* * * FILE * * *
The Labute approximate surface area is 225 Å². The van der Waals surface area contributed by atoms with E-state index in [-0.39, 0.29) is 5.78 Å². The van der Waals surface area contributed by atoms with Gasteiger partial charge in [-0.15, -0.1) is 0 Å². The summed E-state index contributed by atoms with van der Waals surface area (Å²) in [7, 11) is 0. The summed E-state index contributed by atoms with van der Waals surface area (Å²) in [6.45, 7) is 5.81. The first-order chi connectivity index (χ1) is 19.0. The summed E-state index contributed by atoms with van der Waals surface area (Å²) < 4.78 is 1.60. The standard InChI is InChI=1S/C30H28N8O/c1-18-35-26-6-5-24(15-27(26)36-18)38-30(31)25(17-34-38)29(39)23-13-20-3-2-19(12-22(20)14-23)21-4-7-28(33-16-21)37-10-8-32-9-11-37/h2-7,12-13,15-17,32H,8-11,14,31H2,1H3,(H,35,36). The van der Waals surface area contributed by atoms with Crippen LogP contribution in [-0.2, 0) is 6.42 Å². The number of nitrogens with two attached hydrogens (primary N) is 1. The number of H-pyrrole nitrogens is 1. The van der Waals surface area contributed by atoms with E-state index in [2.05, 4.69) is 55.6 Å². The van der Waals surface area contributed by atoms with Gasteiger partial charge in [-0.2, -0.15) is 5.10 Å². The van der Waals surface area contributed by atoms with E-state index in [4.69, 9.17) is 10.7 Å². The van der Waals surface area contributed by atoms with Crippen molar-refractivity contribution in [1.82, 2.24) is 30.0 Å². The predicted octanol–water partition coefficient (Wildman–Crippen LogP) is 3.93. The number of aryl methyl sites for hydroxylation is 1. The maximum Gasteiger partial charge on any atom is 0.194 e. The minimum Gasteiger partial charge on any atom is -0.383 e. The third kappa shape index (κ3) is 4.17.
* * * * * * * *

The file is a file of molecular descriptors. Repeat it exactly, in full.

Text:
The Labute approximate surface area is 225 Å². The van der Waals surface area contributed by atoms with E-state index in [-0.39, 0.29) is 5.78 Å². The van der Waals surface area contributed by atoms with Gasteiger partial charge in [-0.15, -0.1) is 0 Å². The summed E-state index contributed by atoms with van der Waals surface area (Å²) in [7, 11) is 0. The summed E-state index contributed by atoms with van der Waals surface area (Å²) in [6.45, 7) is 5.81. The first-order chi connectivity index (χ1) is 19.0. The summed E-state index contributed by atoms with van der Waals surface area (Å²) < 4.78 is 1.60. The standard InChI is InChI=1S/C30H28N8O/c1-18-35-26-6-5-24(15-27(26)36-18)38-30(31)25(17-34-38)29(39)23-13-20-3-2-19(12-22(20)14-23)21-4-7-28(33-16-21)37-10-8-32-9-11-37/h2-7,12-13,15-17,32H,8-11,14,31H2,1H3,(H,35,36). The van der Waals surface area contributed by atoms with Crippen LogP contribution in [-0.2, 0) is 6.42 Å². The number of nitrogens with two attached hydrogens (primary N) is 1. The number of H-pyrrole nitrogens is 1. The van der Waals surface area contributed by atoms with E-state index in [2.05, 4.69) is 55.6 Å². The van der Waals surface area contributed by atoms with Gasteiger partial charge in [-0.2, -0.15) is 5.10 Å². The van der Waals surface area contributed by atoms with E-state index in [4.69, 9.17) is 10.7 Å². The van der Waals surface area contributed by atoms with Crippen molar-refractivity contribution in [1.82, 2.24) is 30.0 Å². The predicted octanol–water partition coefficient (Wildman–Crippen LogP) is 3.93. The number of aryl methyl sites for hydroxylation is 1. The maximum Gasteiger partial charge on any atom is 0.194 e. The minimum Gasteiger partial charge on any atom is -0.383 e. The third kappa shape index (κ3) is 4.17.